Superior, Differentiated Products. We offer the industrys broadest range of portable storage products, with many features that differentiate our products from those of our competition. We remanufacture used ISO containers and have designed and manufactured our own portable storage units. These capabilities allow us to offer a wide range of products and proprietary features to better meet our customers needs, charge premium lease rates and gain market share from our competitors, who offer more limited product selections. Our portable storage units vary in size from 5 to 48 feet in length and 8 to 10 feet in width. The 10-foot wide units we manufactured provide 40% more usable storage space than the standard eight-foot-wide ISO containers offered by our competitors. The vast majority of our products have our patented locking system and multiple door options, including easy-open door systems. In addition, we offer portable storage units with electrical wiring, shelving and other customized features. This differentiation allows us to charge premium rental rates, compared to the rates charged by our competition.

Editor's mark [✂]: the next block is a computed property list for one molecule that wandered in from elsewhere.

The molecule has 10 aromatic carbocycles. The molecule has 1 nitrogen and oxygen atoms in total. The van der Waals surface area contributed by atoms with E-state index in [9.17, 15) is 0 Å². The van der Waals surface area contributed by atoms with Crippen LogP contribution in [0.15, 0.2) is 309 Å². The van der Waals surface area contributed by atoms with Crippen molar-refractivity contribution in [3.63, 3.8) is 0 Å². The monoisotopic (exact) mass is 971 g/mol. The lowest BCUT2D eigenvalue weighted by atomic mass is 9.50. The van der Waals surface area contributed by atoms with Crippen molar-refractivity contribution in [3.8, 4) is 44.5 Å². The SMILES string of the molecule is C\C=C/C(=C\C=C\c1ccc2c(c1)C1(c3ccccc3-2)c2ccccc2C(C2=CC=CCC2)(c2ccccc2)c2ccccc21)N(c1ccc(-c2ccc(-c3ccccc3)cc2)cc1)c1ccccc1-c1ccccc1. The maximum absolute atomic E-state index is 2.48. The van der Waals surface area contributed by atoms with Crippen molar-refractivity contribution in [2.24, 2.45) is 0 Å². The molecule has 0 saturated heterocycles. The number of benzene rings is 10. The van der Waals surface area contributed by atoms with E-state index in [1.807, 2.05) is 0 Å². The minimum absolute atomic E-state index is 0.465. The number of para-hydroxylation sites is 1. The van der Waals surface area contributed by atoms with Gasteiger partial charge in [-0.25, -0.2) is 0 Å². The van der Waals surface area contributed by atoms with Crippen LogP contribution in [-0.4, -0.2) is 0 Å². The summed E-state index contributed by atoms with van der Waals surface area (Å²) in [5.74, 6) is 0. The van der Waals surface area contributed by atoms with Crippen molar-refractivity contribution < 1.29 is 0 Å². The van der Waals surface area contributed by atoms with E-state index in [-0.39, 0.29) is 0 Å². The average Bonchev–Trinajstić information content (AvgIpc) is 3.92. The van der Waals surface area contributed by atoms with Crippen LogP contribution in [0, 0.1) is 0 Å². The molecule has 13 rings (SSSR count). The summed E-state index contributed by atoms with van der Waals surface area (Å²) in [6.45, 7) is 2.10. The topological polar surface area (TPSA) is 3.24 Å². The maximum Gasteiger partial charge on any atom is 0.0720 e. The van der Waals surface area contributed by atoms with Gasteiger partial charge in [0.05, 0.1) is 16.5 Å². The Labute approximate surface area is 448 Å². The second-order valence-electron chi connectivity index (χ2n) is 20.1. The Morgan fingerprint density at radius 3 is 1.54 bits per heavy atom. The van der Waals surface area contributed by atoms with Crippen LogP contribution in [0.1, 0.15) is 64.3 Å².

Sales and Marketing Emphasis. We target a diverse customer base and, unlike most of our competitors, have developed sophisticated sales and marketing programs enabling us to expand market awareness of our products and generate strong organic growth. We have a dedicated commissioned sales team and we assist them by providing them with our highly customized contact management system and intensive sales training programs. We manage our salespersons effectiveness through extensive sales call monitoring, mentoring and training programs. Online and yellow page advertising is an integral part of our sales and marketing approach. Our website includes value-added features such as product video tours, payment capabilities and real time sales inquiries that enable customers to chat live with salespeople.